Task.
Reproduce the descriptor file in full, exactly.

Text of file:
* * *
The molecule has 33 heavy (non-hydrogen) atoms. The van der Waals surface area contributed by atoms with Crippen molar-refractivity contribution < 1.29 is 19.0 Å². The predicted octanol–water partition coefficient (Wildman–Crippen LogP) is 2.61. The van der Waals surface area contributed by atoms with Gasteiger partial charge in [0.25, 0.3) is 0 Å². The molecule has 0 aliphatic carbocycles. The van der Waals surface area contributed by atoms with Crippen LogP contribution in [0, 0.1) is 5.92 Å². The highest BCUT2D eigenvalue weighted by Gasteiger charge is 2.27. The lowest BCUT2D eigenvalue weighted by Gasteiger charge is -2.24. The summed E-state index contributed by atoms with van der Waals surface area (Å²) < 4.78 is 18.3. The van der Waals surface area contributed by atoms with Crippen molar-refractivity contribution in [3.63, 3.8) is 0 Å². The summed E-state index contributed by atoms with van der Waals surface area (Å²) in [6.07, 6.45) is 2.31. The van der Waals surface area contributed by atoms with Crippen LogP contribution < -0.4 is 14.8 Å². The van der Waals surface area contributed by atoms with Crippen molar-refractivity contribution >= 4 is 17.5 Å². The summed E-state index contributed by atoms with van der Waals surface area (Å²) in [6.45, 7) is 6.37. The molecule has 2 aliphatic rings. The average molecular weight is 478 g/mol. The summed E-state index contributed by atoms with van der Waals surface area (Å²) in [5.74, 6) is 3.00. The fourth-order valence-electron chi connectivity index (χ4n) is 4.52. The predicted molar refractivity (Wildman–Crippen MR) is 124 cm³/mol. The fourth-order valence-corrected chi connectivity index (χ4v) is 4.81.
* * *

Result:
The molecule has 33 heavy (non-hydrogen) atoms. The van der Waals surface area contributed by atoms with Crippen molar-refractivity contribution < 1.29 is 19.0 Å². The predicted octanol–water partition coefficient (Wildman–Crippen LogP) is 2.61. The van der Waals surface area contributed by atoms with Gasteiger partial charge in [0.25, 0.3) is 0 Å². The molecule has 0 aliphatic carbocycles. The van der Waals surface area contributed by atoms with Crippen LogP contribution in [0, 0.1) is 5.92 Å². The highest BCUT2D eigenvalue weighted by Gasteiger charge is 2.27. The lowest BCUT2D eigenvalue weighted by Gasteiger charge is -2.24. The summed E-state index contributed by atoms with van der Waals surface area (Å²) < 4.78 is 18.3. The van der Waals surface area contributed by atoms with Crippen molar-refractivity contribution in [3.63, 3.8) is 0 Å². The summed E-state index contributed by atoms with van der Waals surface area (Å²) in [6.07, 6.45) is 2.31. The van der Waals surface area contributed by atoms with Crippen LogP contribution < -0.4 is 14.8 Å². The van der Waals surface area contributed by atoms with Crippen molar-refractivity contribution >= 4 is 17.5 Å². The summed E-state index contributed by atoms with van der Waals surface area (Å²) in [6.45, 7) is 6.37. The molecule has 2 aliphatic rings. The average molecular weight is 478 g/mol. The summed E-state index contributed by atoms with van der Waals surface area (Å²) in [5.74, 6) is 3.00. The fourth-order valence-electron chi connectivity index (χ4n) is 4.52. The predicted molar refractivity (Wildman–Crippen MR) is 124 cm³/mol. The fourth-order valence-corrected chi connectivity index (χ4v) is 4.81.